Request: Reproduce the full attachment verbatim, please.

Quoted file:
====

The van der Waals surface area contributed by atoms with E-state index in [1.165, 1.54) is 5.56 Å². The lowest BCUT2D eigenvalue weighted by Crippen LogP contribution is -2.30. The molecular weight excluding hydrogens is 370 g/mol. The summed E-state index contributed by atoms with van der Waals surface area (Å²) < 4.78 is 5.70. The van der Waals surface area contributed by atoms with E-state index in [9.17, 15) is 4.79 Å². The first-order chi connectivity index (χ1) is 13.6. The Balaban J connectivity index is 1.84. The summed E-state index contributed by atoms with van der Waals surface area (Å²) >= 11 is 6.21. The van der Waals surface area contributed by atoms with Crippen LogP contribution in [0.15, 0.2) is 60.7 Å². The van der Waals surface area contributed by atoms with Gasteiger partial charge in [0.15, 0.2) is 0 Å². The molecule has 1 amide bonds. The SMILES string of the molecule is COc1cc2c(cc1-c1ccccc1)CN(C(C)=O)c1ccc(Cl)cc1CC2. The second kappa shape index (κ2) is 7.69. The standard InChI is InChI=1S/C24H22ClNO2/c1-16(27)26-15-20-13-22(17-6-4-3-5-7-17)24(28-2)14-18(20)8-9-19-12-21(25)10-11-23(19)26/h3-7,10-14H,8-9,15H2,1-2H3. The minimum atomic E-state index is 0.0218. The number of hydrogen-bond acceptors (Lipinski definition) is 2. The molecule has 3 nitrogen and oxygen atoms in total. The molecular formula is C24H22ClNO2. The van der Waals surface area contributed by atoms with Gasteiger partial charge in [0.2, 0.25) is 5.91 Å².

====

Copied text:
The van der Waals surface area contributed by atoms with E-state index in [1.165, 1.54) is 5.56 Å². The lowest BCUT2D eigenvalue weighted by Crippen LogP contribution is -2.30. The molecular weight excluding hydrogens is 370 g/mol. The summed E-state index contributed by atoms with van der Waals surface area (Å²) < 4.78 is 5.70. The van der Waals surface area contributed by atoms with E-state index in [9.17, 15) is 4.79 Å². The first-order chi connectivity index (χ1) is 13.6. The Balaban J connectivity index is 1.84. The summed E-state index contributed by atoms with van der Waals surface area (Å²) >= 11 is 6.21. The van der Waals surface area contributed by atoms with Crippen LogP contribution in [0.15, 0.2) is 60.7 Å². The van der Waals surface area contributed by atoms with Gasteiger partial charge in [0.15, 0.2) is 0 Å². The molecule has 1 amide bonds. The SMILES string of the molecule is COc1cc2c(cc1-c1ccccc1)CN(C(C)=O)c1ccc(Cl)cc1CC2. The second kappa shape index (κ2) is 7.69. The standard InChI is InChI=1S/C24H22ClNO2/c1-16(27)26-15-20-13-22(17-6-4-3-5-7-17)24(28-2)14-18(20)8-9-19-12-21(25)10-11-23(19)26/h3-7,10-14H,8-9,15H2,1-2H3. The minimum atomic E-state index is 0.0218. The number of hydrogen-bond acceptors (Lipinski definition) is 2. The molecule has 3 nitrogen and oxygen atoms in total. The molecular formula is C24H22ClNO2. The van der Waals surface area contributed by atoms with Gasteiger partial charge in [0.2, 0.25) is 5.91 Å².